Always depends here in the US on the dealer situation. IF, repeat IF you can work directly with a “fleet/internet” sales staff, you can negotiate a price or they will have a “fixed price” with some discount. Sometimes they will want/demand a deposit and others, if they are fully honest and responsible (a rare quality in the auto sales world) will simply take your name and model information and call you when the car comes to their dealership.

Full price list in Hungary :
(FYI – 1 HUF = 276 USD, these prices inclusive of 27% (!) sales tax)
64kwh style edition : 42.400 USD (after EV incentive) and incl. sales tax

Hyundai is smart not offering the Kona Electric to US customers. With the Trump trade war heating up it is expected that South Korean imports will be hit with high tariffs this year. Many US reservations will be cancelled due to dramatically increased prices. In comparison, selling to Canadians is a sure bet.

You’re all kinds of wrong. See my reply above on why even a price of $45k is not too high for the few that get to purchase one of these in ca.

I just placed my deposit. Hopefully, the pricing will be competitive.

I’m in Vancouver, Canada. I just filled out an online reservation request and already received the following e-mail response from my local dealer. It doesn’t look like they have many vehicles available – and no mention of pricing.

“Hello Tom,

Thank you for your interest in the KONA electric. My name is………..I wanted to connect with your request to pre-order KONA electric, Ultimate.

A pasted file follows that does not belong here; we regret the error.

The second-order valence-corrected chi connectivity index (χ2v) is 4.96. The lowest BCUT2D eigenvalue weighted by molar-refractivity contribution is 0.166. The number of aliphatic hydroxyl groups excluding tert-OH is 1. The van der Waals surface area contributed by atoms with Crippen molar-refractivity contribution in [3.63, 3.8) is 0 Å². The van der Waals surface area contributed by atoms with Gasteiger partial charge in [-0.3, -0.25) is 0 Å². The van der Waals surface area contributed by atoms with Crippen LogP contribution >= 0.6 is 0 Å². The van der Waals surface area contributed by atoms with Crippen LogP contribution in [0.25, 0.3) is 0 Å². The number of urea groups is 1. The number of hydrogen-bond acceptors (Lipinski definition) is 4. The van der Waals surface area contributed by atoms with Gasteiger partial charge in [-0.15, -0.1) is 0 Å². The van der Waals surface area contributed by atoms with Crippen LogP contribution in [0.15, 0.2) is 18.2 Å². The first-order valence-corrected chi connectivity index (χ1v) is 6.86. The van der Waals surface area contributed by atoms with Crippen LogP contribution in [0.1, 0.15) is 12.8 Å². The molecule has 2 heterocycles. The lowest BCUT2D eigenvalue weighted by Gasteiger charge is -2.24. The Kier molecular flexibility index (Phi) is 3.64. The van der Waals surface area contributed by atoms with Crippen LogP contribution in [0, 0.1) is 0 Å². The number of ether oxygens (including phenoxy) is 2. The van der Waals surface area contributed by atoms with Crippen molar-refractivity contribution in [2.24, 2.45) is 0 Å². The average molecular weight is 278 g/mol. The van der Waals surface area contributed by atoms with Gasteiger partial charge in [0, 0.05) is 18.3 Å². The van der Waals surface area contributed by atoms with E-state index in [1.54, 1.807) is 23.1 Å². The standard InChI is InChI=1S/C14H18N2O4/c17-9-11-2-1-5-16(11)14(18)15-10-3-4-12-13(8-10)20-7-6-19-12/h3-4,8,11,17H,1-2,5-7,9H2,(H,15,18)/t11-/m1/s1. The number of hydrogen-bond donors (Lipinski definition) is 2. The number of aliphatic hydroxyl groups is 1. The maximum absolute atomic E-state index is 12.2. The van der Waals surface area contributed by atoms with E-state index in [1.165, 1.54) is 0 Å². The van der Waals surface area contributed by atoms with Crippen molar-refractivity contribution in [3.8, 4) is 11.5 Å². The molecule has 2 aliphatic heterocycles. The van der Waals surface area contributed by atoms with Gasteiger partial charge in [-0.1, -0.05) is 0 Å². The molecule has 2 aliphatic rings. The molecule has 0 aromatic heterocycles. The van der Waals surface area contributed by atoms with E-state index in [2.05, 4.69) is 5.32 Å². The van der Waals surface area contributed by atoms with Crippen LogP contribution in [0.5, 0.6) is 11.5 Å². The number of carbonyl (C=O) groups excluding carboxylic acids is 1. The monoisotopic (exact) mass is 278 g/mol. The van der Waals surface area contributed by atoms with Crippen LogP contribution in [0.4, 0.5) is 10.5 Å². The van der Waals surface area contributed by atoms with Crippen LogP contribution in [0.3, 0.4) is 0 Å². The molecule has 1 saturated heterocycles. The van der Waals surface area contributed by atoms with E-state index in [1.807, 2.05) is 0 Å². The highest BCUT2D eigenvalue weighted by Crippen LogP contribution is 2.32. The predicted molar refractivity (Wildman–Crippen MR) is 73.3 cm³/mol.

Unfortunately we are running out of vehicles available for pre-orders. I will check with my managers though to see if we can fit yours in.

I will get back to you within 24 hours with a confirmation.

Best Regards”

The rest of the world understands that the vast majority of Americans are incredibly stupid, and willfully so. Automakers are no different, and they know they can easily keep selling ancient ICE vehicles to willfully ignorant Americans.

Hyundai thought
1. USA is a 3rd world country.
2. Dealers here will not sell this EV.
3. It cannot compete against Tesla M3-SR.
4. Any combination of the above.

How many prospective customers of Ioniq (Hybrid, Plugin, Electric) would have been turned away back lack of inventory/interest.

I just checked the Hyundai website dealer inventory for my area (S.F bay area)) and there are NO Ioniq EVs out there. they have supposedly been for sale for over a year. Only 151 sold in 2018 through May in US. I wouldn’t get too excited about a Kona EV.

The problem with these Hyundai and Kia models is the very limited production run. It’s not really a serious contender ready for prime time like the Nissan Leaf or Tesla Model 3. Hopefully this situation will change drastically in the coming years, but right now they are token cars, probably built for compliance.

Currently in Canada only the 64 kWh model and Ultimate trim (the most equipped) is available for pre-order.
The dealer told me pricing should come towards the end of August for delivery in December but indicated this is still preliminary info subject to confirmation.